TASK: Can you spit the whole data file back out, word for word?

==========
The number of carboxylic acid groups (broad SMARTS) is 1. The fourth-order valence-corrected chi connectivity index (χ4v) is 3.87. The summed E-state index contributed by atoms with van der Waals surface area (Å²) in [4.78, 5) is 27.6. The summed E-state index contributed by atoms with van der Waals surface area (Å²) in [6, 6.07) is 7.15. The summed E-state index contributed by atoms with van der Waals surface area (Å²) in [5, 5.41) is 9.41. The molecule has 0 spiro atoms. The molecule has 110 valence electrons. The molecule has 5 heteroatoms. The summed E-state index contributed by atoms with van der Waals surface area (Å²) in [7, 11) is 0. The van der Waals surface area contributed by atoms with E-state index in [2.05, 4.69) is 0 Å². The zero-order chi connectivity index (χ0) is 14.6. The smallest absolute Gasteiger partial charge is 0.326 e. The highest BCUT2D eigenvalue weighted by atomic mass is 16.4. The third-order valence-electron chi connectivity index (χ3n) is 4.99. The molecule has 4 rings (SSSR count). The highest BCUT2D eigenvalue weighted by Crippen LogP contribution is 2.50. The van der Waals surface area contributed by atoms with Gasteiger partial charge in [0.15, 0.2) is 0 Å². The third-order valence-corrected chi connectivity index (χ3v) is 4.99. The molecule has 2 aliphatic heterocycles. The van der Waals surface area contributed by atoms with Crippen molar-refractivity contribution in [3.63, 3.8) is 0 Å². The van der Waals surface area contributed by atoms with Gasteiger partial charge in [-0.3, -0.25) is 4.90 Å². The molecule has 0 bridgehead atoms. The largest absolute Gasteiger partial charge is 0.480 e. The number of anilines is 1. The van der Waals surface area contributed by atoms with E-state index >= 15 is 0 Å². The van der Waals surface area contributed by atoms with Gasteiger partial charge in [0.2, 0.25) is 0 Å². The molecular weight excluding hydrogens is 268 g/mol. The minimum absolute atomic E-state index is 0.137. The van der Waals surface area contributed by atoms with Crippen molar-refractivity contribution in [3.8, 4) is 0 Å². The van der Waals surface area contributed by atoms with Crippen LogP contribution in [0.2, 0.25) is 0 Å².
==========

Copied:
The number of carboxylic acid groups (broad SMARTS) is 1. The fourth-order valence-corrected chi connectivity index (χ4v) is 3.87. The summed E-state index contributed by atoms with van der Waals surface area (Å²) in [4.78, 5) is 27.6. The summed E-state index contributed by atoms with van der Waals surface area (Å²) in [6, 6.07) is 7.15. The summed E-state index contributed by atoms with van der Waals surface area (Å²) in [5, 5.41) is 9.41. The molecule has 0 spiro atoms. The molecule has 110 valence electrons. The molecule has 5 heteroatoms. The summed E-state index contributed by atoms with van der Waals surface area (Å²) in [7, 11) is 0. The van der Waals surface area contributed by atoms with E-state index in [2.05, 4.69) is 0 Å². The zero-order chi connectivity index (χ0) is 14.6. The smallest absolute Gasteiger partial charge is 0.326 e. The highest BCUT2D eigenvalue weighted by atomic mass is 16.4. The third-order valence-electron chi connectivity index (χ3n) is 4.99. The molecule has 4 rings (SSSR count). The highest BCUT2D eigenvalue weighted by Crippen LogP contribution is 2.50. The van der Waals surface area contributed by atoms with Gasteiger partial charge in [0.15, 0.2) is 0 Å². The third-order valence-corrected chi connectivity index (χ3v) is 4.99. The molecule has 2 aliphatic heterocycles. The van der Waals surface area contributed by atoms with Crippen molar-refractivity contribution in [3.63, 3.8) is 0 Å². The van der Waals surface area contributed by atoms with Gasteiger partial charge in [-0.3, -0.25) is 4.90 Å². The molecule has 0 bridgehead atoms. The largest absolute Gasteiger partial charge is 0.480 e. The number of anilines is 1. The van der Waals surface area contributed by atoms with E-state index >= 15 is 0 Å². The van der Waals surface area contributed by atoms with Gasteiger partial charge in [0.2, 0.25) is 0 Å². The molecular weight excluding hydrogens is 268 g/mol. The minimum absolute atomic E-state index is 0.137. The van der Waals surface area contributed by atoms with Crippen molar-refractivity contribution in [3.8, 4) is 0 Å². The van der Waals surface area contributed by atoms with Crippen LogP contribution in [0.2, 0.25) is 0 Å².